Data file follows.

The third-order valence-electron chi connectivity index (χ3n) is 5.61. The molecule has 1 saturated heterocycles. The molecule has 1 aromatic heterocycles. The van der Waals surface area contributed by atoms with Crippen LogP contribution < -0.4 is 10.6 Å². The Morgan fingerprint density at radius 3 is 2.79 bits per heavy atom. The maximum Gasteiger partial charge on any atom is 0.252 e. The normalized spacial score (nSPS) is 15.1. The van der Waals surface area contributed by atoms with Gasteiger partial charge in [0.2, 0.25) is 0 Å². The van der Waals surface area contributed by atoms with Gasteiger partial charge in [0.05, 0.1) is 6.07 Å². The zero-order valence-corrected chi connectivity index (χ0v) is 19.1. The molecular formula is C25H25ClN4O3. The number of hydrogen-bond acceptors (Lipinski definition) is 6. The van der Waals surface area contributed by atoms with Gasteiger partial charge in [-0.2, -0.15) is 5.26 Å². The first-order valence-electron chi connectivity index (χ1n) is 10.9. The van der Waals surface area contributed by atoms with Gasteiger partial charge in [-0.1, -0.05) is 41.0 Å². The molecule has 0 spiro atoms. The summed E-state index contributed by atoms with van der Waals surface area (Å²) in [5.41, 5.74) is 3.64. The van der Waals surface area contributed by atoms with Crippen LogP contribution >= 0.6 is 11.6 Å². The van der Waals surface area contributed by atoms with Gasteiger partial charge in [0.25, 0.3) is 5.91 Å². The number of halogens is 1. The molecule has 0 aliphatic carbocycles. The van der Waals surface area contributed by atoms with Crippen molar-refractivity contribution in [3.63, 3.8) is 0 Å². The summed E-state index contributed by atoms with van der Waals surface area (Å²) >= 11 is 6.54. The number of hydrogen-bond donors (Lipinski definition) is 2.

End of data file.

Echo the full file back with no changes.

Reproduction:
The third-order valence-electron chi connectivity index (χ3n) is 5.61. The molecule has 1 saturated heterocycles. The molecule has 1 aromatic heterocycles. The van der Waals surface area contributed by atoms with Crippen LogP contribution < -0.4 is 10.6 Å². The Morgan fingerprint density at radius 3 is 2.79 bits per heavy atom. The maximum Gasteiger partial charge on any atom is 0.252 e. The normalized spacial score (nSPS) is 15.1. The van der Waals surface area contributed by atoms with Gasteiger partial charge in [0.2, 0.25) is 0 Å². The van der Waals surface area contributed by atoms with Gasteiger partial charge in [0.05, 0.1) is 6.07 Å². The zero-order valence-corrected chi connectivity index (χ0v) is 19.1. The molecular formula is C25H25ClN4O3. The number of hydrogen-bond acceptors (Lipinski definition) is 6. The van der Waals surface area contributed by atoms with Gasteiger partial charge in [-0.2, -0.15) is 5.26 Å². The first-order valence-electron chi connectivity index (χ1n) is 10.9. The van der Waals surface area contributed by atoms with Gasteiger partial charge in [-0.1, -0.05) is 41.0 Å². The molecule has 0 spiro atoms. The summed E-state index contributed by atoms with van der Waals surface area (Å²) in [5.41, 5.74) is 3.64. The van der Waals surface area contributed by atoms with Crippen LogP contribution >= 0.6 is 11.6 Å². The van der Waals surface area contributed by atoms with Gasteiger partial charge in [0.25, 0.3) is 5.91 Å². The number of halogens is 1. The molecule has 0 aliphatic carbocycles. The van der Waals surface area contributed by atoms with Crippen molar-refractivity contribution in [3.63, 3.8) is 0 Å². The summed E-state index contributed by atoms with van der Waals surface area (Å²) >= 11 is 6.54. The number of hydrogen-bond donors (Lipinski definition) is 2.